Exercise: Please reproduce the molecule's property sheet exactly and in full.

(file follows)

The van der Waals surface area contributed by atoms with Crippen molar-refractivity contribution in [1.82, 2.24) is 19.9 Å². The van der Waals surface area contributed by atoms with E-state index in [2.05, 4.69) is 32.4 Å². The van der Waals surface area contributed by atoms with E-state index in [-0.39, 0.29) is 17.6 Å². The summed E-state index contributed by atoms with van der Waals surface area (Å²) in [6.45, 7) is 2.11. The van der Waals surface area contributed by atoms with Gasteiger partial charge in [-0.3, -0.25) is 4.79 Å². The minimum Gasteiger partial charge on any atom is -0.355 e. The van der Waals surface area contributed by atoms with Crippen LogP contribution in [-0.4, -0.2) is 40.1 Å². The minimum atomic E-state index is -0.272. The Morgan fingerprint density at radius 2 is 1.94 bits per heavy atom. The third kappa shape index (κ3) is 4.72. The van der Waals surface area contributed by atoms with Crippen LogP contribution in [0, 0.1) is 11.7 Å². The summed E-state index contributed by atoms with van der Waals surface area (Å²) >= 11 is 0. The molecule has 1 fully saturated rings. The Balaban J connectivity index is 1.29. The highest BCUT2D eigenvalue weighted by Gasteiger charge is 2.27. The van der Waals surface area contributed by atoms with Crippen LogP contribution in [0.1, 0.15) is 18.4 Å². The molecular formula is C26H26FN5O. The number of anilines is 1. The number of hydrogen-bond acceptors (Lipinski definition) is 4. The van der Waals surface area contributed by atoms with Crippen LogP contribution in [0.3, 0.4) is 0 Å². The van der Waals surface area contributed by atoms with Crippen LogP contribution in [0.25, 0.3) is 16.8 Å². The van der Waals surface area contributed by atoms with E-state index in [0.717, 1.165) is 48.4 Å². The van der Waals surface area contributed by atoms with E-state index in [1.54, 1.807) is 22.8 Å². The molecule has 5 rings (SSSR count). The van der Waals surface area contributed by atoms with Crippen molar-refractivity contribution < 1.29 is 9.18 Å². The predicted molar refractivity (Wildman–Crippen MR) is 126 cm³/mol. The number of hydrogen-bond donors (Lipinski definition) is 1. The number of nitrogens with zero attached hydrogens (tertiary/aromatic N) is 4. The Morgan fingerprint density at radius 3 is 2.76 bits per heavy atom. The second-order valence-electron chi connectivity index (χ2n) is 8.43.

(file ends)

The van der Waals surface area contributed by atoms with Crippen molar-refractivity contribution in [1.82, 2.24) is 19.9 Å². The van der Waals surface area contributed by atoms with E-state index in [2.05, 4.69) is 32.4 Å². The van der Waals surface area contributed by atoms with E-state index in [-0.39, 0.29) is 17.6 Å². The summed E-state index contributed by atoms with van der Waals surface area (Å²) in [6.45, 7) is 2.11. The van der Waals surface area contributed by atoms with Gasteiger partial charge in [-0.3, -0.25) is 4.79 Å². The minimum Gasteiger partial charge on any atom is -0.355 e. The van der Waals surface area contributed by atoms with Crippen LogP contribution in [-0.4, -0.2) is 40.1 Å². The minimum atomic E-state index is -0.272. The Morgan fingerprint density at radius 2 is 1.94 bits per heavy atom. The third kappa shape index (κ3) is 4.72. The van der Waals surface area contributed by atoms with Crippen LogP contribution in [0, 0.1) is 11.7 Å². The summed E-state index contributed by atoms with van der Waals surface area (Å²) >= 11 is 0. The molecule has 1 fully saturated rings. The Balaban J connectivity index is 1.29. The highest BCUT2D eigenvalue weighted by Gasteiger charge is 2.27. The van der Waals surface area contributed by atoms with Crippen LogP contribution in [0.1, 0.15) is 18.4 Å². The molecular formula is C26H26FN5O. The number of anilines is 1. The number of hydrogen-bond acceptors (Lipinski definition) is 4. The van der Waals surface area contributed by atoms with Crippen LogP contribution in [0.3, 0.4) is 0 Å². The van der Waals surface area contributed by atoms with Crippen LogP contribution in [0.25, 0.3) is 16.8 Å². The van der Waals surface area contributed by atoms with E-state index in [0.717, 1.165) is 48.4 Å². The van der Waals surface area contributed by atoms with E-state index in [1.54, 1.807) is 22.8 Å². The molecule has 5 rings (SSSR count). The van der Waals surface area contributed by atoms with Crippen molar-refractivity contribution < 1.29 is 9.18 Å². The predicted molar refractivity (Wildman–Crippen MR) is 126 cm³/mol. The number of hydrogen-bond donors (Lipinski definition) is 1. The number of nitrogens with zero attached hydrogens (tertiary/aromatic N) is 4. The Morgan fingerprint density at radius 3 is 2.76 bits per heavy atom. The second-order valence-electron chi connectivity index (χ2n) is 8.43.